Button Batteries – Where are yours?

The Healthcare Safety Investigation Branch (HSIB) has recently published its independent investigation into the death of a three-year-old who swallowed a button battery.

Tragically, the report highlights that too few parents know about the dangers button batteries pose or how to manage the risks. The Child Accident Prevention Trust (CAPT) are supporting HSIB to raise awareness, working closely with government and industry.

Help CAPT to prevent more “devastating deaths” from button batteries

To coincide with the report, CAPT have launched a new downloadable poster Button Batteries: Where are yours? The CAPT are encouraging parents to know where lithium coin cell batteries are in their homes – in products as well as spare and ‘flat’ batteries – so they can keep them out of children’s reach and keep children safe.

Look around any family home and you’ll see a proliferation of products and gadgets powered by button batteries, particularly 3V lithium coin cell batteries like the CR2025, CR2032 and CR2330. For example, thermometers, fitness trackers, 3D glasses, gaming headsets, remote controls, bathroom scales, car keys, flameless candles, robot bug toys, light-up fidget spinners, musical greeting cards – the list is endless.

And while there are safety regulations for children’s toys, so lithium coin cell batteries are secured in battery compartments and can’t be accessed by small children, there are no equivalent safety regulations for other products in our homes.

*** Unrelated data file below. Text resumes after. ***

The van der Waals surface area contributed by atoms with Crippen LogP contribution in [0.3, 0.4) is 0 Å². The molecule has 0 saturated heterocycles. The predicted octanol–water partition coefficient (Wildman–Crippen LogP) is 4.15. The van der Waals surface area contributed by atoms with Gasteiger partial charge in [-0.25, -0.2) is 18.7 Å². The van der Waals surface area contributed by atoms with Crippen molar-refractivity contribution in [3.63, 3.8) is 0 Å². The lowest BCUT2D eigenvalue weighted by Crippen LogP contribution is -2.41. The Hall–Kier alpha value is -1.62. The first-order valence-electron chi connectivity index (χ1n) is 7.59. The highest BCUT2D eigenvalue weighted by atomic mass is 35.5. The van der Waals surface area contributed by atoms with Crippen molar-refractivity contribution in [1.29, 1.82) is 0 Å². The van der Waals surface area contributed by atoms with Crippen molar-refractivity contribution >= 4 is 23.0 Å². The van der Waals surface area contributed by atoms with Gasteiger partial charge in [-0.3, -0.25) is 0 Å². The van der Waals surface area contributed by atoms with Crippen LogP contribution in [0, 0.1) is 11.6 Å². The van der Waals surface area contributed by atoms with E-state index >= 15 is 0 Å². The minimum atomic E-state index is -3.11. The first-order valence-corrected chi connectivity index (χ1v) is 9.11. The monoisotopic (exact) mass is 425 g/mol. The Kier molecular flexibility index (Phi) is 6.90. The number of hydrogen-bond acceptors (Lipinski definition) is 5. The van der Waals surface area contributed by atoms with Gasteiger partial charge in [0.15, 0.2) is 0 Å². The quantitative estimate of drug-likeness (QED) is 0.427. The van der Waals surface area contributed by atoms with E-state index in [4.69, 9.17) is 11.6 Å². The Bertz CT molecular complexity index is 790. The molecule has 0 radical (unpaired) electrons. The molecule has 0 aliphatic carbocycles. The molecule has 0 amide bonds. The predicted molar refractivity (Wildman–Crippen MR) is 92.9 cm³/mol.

Through their continuing partnership with the British and Irish Portable Battery Association (BIPBA), they have also recently launched a downloadable session plan to help staff raise awareness with parents in an engaging way.

On June 27, CAPT and BIPBA are supporting the launch of the OPSS national button battery safety campaign.

What’s the problem?

When a button battery, particularly a powerful 3V lithium coin cell battery, gets stuck in a small child’s food pipe, it can burn a hole inside the body and cause serious internal bleeding and death. That’s because the battery creates a chemical reaction that erodes soft tissue. If it burns through the main artery, a child can haemorrhage to death. The reaction can happen in as little as two hours. Symptoms are often not obvious until it’s too late.

Children between 1 and 4 are at greatest risk as they often put things they find in their mouths.

How can you help keep children safe?

  • Look round your home for lithium coin cell batteries – in products as well as spare and ‘flat’ batteries.
  • Keep all spare batteries in a sealed container in a high cupboard.
  • Keep products well out of children’s reach if the battery compartment isn’t secured.
  • Put ‘flat’ or ‘dead’ batteries out of children’s reach straight away and recycle them safely and as quickly as possible.
  • Avoid toys from markets, discount stores or temporary shops as they may not conform to safety regulations, and take care when buying online or from overseas.
  • Teach older children that button batteries are dangerous and not to play with them or give them to younger brothers and sisters.